Contact address (institution, e-mail, phone and postal address)

4-5 keywords

Papers should be in German, French or English.


5. CFP: Herta Müller and the Currents of European History


School of Advanced Study • University of London

Thursday, 21 – Friday, 22 September 2017

Venue: University of London, Senate House, London WC1E 7HE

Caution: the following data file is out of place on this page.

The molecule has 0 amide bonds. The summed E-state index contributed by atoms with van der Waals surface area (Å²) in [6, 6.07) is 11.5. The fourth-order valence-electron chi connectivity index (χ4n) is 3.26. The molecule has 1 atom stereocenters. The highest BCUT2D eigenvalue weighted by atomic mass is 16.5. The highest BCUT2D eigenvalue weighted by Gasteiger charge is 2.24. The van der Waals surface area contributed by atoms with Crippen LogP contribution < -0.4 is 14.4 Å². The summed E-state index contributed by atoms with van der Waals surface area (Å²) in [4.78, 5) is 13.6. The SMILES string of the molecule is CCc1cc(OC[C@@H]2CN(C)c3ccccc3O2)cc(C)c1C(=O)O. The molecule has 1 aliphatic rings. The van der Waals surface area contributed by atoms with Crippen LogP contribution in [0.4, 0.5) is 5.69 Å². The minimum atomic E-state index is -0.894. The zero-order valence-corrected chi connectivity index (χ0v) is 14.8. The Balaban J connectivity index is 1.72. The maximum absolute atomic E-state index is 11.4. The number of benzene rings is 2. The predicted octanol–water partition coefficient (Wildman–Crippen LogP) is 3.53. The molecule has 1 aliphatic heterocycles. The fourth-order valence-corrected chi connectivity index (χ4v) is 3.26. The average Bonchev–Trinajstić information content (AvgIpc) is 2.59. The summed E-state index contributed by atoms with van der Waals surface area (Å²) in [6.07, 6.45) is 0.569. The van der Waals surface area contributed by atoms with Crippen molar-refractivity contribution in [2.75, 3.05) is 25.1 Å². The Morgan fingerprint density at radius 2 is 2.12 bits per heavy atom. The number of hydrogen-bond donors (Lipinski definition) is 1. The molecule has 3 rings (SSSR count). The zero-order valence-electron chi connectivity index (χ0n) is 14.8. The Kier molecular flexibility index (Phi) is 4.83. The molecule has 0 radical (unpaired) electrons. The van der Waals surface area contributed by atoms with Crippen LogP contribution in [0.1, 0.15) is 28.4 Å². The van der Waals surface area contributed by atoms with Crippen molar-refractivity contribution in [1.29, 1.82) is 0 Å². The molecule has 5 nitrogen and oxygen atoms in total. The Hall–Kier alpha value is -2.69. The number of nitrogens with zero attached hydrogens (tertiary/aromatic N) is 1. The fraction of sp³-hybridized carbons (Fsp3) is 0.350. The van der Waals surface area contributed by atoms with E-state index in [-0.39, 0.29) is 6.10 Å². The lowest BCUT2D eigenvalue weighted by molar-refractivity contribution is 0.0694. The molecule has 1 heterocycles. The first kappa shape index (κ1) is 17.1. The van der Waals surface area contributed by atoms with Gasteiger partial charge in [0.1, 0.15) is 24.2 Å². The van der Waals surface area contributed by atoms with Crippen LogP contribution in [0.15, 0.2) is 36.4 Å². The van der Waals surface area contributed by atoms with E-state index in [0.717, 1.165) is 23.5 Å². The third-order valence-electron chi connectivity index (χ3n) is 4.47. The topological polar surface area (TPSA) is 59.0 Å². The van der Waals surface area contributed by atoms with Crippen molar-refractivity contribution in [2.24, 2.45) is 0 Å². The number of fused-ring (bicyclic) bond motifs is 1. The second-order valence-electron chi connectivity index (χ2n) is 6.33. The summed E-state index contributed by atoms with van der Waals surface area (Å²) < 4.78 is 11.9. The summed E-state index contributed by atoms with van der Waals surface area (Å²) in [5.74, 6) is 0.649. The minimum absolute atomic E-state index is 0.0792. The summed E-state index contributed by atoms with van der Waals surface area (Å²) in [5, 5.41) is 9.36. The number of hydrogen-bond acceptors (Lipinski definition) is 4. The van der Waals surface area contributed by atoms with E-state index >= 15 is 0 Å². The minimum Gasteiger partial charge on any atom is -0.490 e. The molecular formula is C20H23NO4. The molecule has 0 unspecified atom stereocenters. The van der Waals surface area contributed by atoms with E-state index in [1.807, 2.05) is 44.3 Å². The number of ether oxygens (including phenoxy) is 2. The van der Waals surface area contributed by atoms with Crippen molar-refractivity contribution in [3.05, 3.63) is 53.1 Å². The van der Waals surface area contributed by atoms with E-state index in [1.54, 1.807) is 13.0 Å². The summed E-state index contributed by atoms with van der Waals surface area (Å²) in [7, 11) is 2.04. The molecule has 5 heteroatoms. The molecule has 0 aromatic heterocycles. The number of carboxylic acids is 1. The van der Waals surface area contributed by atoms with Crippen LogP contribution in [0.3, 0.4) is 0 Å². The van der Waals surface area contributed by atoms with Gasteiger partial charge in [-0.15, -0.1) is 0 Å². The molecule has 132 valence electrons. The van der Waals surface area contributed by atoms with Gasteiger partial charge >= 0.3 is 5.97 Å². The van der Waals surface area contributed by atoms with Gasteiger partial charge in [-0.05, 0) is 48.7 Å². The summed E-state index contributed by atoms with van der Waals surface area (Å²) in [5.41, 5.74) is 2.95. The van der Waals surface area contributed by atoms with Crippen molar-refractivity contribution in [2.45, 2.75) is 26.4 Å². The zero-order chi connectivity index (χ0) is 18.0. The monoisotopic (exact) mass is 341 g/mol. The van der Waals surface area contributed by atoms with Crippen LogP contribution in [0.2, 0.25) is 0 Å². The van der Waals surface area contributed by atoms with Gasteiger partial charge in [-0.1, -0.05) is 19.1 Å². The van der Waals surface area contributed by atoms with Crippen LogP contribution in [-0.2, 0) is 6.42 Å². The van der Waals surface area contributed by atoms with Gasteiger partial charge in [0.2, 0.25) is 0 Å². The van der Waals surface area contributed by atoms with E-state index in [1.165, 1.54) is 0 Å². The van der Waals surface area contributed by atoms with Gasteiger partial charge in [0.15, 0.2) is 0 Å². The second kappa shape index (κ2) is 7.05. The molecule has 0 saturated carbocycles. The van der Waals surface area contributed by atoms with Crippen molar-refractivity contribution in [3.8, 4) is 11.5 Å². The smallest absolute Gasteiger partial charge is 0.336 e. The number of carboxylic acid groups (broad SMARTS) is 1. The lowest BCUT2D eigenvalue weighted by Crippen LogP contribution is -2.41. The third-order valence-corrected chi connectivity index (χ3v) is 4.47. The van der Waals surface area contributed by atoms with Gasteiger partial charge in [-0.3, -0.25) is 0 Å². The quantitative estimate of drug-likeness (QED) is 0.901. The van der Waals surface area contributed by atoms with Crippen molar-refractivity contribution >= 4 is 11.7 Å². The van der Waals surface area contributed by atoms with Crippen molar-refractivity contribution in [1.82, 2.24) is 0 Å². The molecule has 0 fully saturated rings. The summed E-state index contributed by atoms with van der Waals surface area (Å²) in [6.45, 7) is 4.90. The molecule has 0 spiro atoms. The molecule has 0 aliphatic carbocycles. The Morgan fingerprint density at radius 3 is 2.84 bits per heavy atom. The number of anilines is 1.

Herta Müller’s life and works exemplify some of the most fundamental themes and undercurrents of modern European history. From her Romanian-German upbringing, overshadowed by the Second World War and Stalin-era deportations, to her adult negotiation of the oppression of Romanian communism and the shock of arrival in 1980s West Berlin, Müller’s trajectory reflects some of the major themes of the 20th century. Guilt, trauma, alienation, resistance, and flight permeate her work, which positions itself at the conjunction of multiple histories and responds to a tradition of literary representations of totalitarianism. Her novels, essays and collages concern themselves with the experience of common people, often at the margins of society or excluded from the narratives of political history, and promote awareness of the huge cost in terms of suffering and upheaval paid by them for the decisions made by their rulers. Müller’s political activism also has a strong historical inflection: her appeals for greater humanity in addressing contemporary issues such as the refugee crisis reference historical events such as the flight of Jews and socialists from Germany in the 1930s as well as her own experience of exile. She uses her writing and high profile as an author and Nobel Prize winner to transgress against categorical thinking, hegemonic discourses and received wisdom and to agitate for ethical engagement with the experience of the Other.